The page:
Festivals and Events in the Caribbean

The Caribbean islands have numerous festivals going on at any given time, usually of the traditional, musical or sport variety. Some occur once a year; others every weekend. Music, masks and bright costumes are usually part of these upbeat festivals; dancing in the street is a regular occurrence.

For some people, a holiday in the Caribbean can be a once in a lifetime trip, as
flights aren’t exactly cheap, so most people try and take advantage of the all inclusive holiday deals on offer. Below is our guide to some of the best festivals and events in the Caribbean that you might be lucky enough to see if you’re on holiday at the same time.

The two-day Carnival (or Carnaval) at the end of February in Port of Spain, Trinidad, was originally a time of celebration before Lent, but has become much bigger than that. Preparations start months ahead of the Monday and Tuesday before Ash Wednesday. There are street parties, parades and calypso and soca dancing.

Steel drum bands rehearse constantly at mas camps, open to the public. This is also where they build their fantastic, bright floats, on which ride the festival king and queen for the street processions. Apart from this festival on Trinidad, many other islands have their own Carnival at different times of the year, celebrating different things.

Junkanoo, or Jonkonnu, is celebrated in Nassau, the capital of the Bahamas and other originally British islands. Said to be named after the 17th century African prince John Canoe or Konny, this celebration commemorates a man who cleverly outwitted the British and Dutch slave traders. He became the hero of all slaves.

Shirley and Bay Streets in Nassau are packed by party-goers from two in the morning, who watch and partake in the parades, dancing and bands playing until dawn. Local groups called shacks prepare for months by making masks and fabulous costumes and floats, hoping to win the prize for best group.

Barbados has its turn for five weeks in July and the beginning of August with the Crop Over Festival. This festival originated in the late 1700s, when the sugar cane harvest came to an end. Sugar cane production here was among the most prolific in the world and therefore of the utmost importance to the entire Caribbean.

Today, the focus of the festival has shifted and it is similar to a Mardi Gras type of celebration. The best calypso bands entertain the revellers in tents around the city, competing for the Pic-Of-De-Crop award. Numerous street fairs and parades occur at all times, culminating in large parades on Kadooment Day, a national holiday.

In the beginning of May the St Lucia Jazz Festival, also called “Paint it Jazz”, draws many famous names. During its ten days, international stars such as Lauryn Hill, Smokie Robinson and Herbie Hancock entertain audiences in an open-air auditorium surrounded by a stunning natural landscape.

Jazz, R&B and calypso compete with fusion, mainly on Pigeon Island to the north of St Lucia. Many fringe activities feature local musicians playing in venues around the city and these are often free of charge. This festival started in 1991 and has grown to a world-class event on the musical calendar.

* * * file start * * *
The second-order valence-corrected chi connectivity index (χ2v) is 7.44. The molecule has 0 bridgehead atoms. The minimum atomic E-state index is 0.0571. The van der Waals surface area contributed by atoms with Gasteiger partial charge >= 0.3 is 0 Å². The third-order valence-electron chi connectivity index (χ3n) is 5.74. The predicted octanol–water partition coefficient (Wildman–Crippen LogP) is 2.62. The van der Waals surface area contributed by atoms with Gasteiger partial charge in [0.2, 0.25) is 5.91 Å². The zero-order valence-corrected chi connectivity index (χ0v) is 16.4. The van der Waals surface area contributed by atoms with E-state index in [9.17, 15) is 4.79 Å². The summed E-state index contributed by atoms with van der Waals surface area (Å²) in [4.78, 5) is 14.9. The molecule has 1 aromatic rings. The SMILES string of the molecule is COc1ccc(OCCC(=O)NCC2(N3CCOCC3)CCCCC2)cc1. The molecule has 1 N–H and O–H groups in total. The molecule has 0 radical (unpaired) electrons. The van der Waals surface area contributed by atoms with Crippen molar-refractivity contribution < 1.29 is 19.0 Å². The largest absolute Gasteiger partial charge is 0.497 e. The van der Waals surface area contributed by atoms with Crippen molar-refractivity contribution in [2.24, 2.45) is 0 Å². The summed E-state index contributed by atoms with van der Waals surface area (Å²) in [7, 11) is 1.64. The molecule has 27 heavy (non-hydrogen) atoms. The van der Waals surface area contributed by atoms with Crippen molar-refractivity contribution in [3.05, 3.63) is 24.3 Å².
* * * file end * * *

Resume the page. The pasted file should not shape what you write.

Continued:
The Reggae Sumfest in mid July is celebrated in Montego Bay, Jamaica, birthplace of the legendary reggae king Bob Marley. For four days, top musicians and thousands of fans commemorate the legacy of Marley”s genius in the largest of the many annual reggae fests on the island.

With an all-festival pass, one can attend events such as the beach party on the Sunday night, the Dancehall Night and shows featuring international artists on Thursday, Friday and Saturday night. Non-reggae artists performing have included Mary J. Blige and LL Cool J.

St Patrick”s Day is celebrated in Montserrat on 17 March. Originally celebrated by the many Irish Catholics who came to the island around 1630 in pursuit of freedom of religion, it has become a festival lasting an entire week. The locals also remember the day in 1798 that African slaves revolted against their masters.

The festival is a blend of African and Irish, calypso and emerald green, with cheerful bands and partying. Many guest lecturers also visit the island and people take part in historical walking tours, visiting places of importance to the history of the little island.

The Jump Up in St Lucia is a weekly occurrence and famous in the whole of the Caribbean. On a Friday, night people in the town of Gros Islet are to be found in the cordoned-off streets, having barbeque and tropical fruit drinks bought from street vendors. Local musicians entertain party goers dancing on the pavements.

The Dominican Republic”s Festival de Merengue draws thousands to its street party of pulsing musical rhythms in July, with open air stages along its ocean front drive. In late July, Loiza Aldea on the coast of Puerto Rico celebrates its patron saint, Santiago de Apostol, with street parties, concerts and parades. Fabulous masks are for sale as souvenirs.

In January, the Tumba Festival in Curacao sees drumming bands competing for the opportunity to play the official Carnival Road March song. Dancers in costumes gyrate on an elaborately decorated stage and entice the audience to dance along. The Aruba Hi Winds windsurfing and kite surfing event in July features freestyling by day and partying by night.

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